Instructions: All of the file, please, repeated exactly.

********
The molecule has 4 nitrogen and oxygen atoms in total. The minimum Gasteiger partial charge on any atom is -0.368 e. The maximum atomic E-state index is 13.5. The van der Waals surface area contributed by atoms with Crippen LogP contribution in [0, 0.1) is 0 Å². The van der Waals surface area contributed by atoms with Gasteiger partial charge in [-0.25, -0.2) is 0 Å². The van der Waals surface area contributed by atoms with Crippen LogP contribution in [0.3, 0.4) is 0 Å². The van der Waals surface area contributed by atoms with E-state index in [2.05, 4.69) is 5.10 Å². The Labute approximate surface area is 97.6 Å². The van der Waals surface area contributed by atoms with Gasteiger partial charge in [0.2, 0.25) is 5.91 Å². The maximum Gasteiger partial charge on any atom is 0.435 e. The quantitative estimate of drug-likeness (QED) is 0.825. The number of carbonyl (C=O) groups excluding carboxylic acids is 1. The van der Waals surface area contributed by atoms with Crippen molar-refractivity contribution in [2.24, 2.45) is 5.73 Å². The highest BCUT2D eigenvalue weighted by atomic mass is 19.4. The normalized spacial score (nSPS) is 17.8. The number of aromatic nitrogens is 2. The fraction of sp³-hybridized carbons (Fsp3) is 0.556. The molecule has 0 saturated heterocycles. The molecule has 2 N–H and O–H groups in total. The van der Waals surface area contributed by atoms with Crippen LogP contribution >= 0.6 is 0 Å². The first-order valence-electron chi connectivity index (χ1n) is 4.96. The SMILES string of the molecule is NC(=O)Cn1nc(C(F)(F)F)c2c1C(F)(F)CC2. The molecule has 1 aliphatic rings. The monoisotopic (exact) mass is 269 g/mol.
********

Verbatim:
The molecule has 4 nitrogen and oxygen atoms in total. The minimum Gasteiger partial charge on any atom is -0.368 e. The maximum atomic E-state index is 13.5. The van der Waals surface area contributed by atoms with Crippen LogP contribution in [0, 0.1) is 0 Å². The van der Waals surface area contributed by atoms with Gasteiger partial charge in [-0.25, -0.2) is 0 Å². The van der Waals surface area contributed by atoms with Crippen LogP contribution in [0.3, 0.4) is 0 Å². The van der Waals surface area contributed by atoms with E-state index in [2.05, 4.69) is 5.10 Å². The Labute approximate surface area is 97.6 Å². The van der Waals surface area contributed by atoms with Gasteiger partial charge in [0.2, 0.25) is 5.91 Å². The maximum Gasteiger partial charge on any atom is 0.435 e. The quantitative estimate of drug-likeness (QED) is 0.825. The number of carbonyl (C=O) groups excluding carboxylic acids is 1. The van der Waals surface area contributed by atoms with Crippen molar-refractivity contribution in [2.24, 2.45) is 5.73 Å². The highest BCUT2D eigenvalue weighted by atomic mass is 19.4. The normalized spacial score (nSPS) is 17.8. The number of aromatic nitrogens is 2. The fraction of sp³-hybridized carbons (Fsp3) is 0.556. The molecule has 0 saturated heterocycles. The molecule has 2 N–H and O–H groups in total. The van der Waals surface area contributed by atoms with Crippen LogP contribution >= 0.6 is 0 Å². The first-order valence-electron chi connectivity index (χ1n) is 4.96. The SMILES string of the molecule is NC(=O)Cn1nc(C(F)(F)F)c2c1C(F)(F)CC2. The molecule has 1 aliphatic rings. The monoisotopic (exact) mass is 269 g/mol.